The machine and free-weight debate
It has been a topic of debate for decades: are free weights superior to machines for building muscle? Until recently, many bodybuilders have advocated in support of free-weight dumbbell and barbell exercises; however, further research concerning the mechanisms of muscle growth has led many people to sway on the side of resistance machines.
In the following sections, cases will be made for both equipment types, including whether or not one is unequivocally better than the other for building muscle.
The case for free weights
The term ‘free weight’ refers to any weight that is not attached to an apparatus. This equipment category primarily includes barbells and dumbbells, although the following are all additional examples of free weights:
- Medicine balls
- Weight plates
They are more functional
Free weights are often put on a pedestal by many fitness trainers because of their functionality—that is, many free-weight exercises mimic movements needed in everyday life, such as picking up a heavy box. Since free-weight exercises are frequently done while standing or without the external support of a bench or seat, this strength transfer to daily activities is even more apparent.
While the functionality of free weights is clearly a benefit, training for muscle growth is very different from training for functional strength. Moreover, most bodybuilding exercises are notorious for being non-functional, further implying that this free-weight benefit may be irrelevant in the context of muscle growth.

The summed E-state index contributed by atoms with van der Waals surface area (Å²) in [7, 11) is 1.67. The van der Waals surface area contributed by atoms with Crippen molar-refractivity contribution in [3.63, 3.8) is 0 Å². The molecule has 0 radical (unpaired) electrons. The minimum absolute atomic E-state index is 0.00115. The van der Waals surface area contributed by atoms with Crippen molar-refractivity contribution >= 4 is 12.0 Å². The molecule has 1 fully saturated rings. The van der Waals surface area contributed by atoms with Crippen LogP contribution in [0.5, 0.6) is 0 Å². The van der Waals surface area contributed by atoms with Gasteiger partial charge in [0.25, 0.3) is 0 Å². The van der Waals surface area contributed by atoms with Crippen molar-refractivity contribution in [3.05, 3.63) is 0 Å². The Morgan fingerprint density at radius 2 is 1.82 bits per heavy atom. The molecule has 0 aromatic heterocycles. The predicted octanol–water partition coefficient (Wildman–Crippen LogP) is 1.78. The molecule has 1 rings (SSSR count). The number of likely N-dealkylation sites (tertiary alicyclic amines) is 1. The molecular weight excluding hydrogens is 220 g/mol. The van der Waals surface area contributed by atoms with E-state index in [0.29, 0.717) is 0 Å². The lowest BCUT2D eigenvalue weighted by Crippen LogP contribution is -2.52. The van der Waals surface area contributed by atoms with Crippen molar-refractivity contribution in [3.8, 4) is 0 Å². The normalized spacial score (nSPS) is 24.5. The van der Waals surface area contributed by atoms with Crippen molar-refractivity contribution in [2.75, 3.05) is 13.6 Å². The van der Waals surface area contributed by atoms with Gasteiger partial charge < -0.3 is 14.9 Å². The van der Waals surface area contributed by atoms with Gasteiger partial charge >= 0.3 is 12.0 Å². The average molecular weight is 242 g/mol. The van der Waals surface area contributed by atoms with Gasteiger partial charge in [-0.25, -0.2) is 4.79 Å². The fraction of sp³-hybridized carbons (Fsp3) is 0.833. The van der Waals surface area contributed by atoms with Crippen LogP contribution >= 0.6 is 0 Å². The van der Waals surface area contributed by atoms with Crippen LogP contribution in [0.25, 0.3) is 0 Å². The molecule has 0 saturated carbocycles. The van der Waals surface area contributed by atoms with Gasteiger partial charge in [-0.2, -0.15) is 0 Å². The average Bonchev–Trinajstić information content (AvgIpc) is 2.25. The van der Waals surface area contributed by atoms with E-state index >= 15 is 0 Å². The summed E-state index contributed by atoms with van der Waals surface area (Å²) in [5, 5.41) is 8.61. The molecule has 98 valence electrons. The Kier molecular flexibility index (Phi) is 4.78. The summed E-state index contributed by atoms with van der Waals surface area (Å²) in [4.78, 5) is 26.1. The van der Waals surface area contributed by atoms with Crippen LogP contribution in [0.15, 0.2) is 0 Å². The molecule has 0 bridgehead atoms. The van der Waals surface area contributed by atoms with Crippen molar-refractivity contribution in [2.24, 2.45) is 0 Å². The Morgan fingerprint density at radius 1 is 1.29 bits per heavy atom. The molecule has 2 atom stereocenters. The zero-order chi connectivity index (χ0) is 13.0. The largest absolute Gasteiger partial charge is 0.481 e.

They allow for freedom of movement
Perhaps the most significant benefit of free weights is the ability to adjust exercises for comfort. Unlike most resistance training machines, free-weight exercises allow a lifter to modify an exercise in nearly any way they see fit. These modifications could include changes to the:
- Bench angle
- Movement path of the exercise
- Range of motion of the exercise
All of these changes can allow an individual to not only make an exercise more comfortable for themselves but also more effective.
The case for machines
A resistance machine is a gym apparatus that often features adjustable weights and a fixed movement path. A few examples of common resistance training machines (categorized by their brand names) include:
- Nautilus machines
- Hammer Strength machines
- Precor machines
- Life Fitness machines
They are more stable
Many free-weight advocates believe that the instability of dumbbell and barbell exercises leads to more overall muscle growth. This idea comes from the fact that instability forces supportive, stabilizing muscle groups to assist more in an exercise, resulting in more muscles being trained at once.
Unfortunately, this thought of instability leading to more muscle growth is purely a misconception; instability directly reduces the total number of muscle fibers that can be recruited in the target muscle group, which decreases the amount of stimulus it receives.
Since machines frequently move on a fixed path, stability is fully accounted for. When instability is a nonfactor, a lifter is able to exert maximal force during an exercise, resulting in the recruitment of maximal muscle fibers. This factor alone often makes a case for machines being superior to free weights for muscle growth.
Achieving muscular failure is easier and safer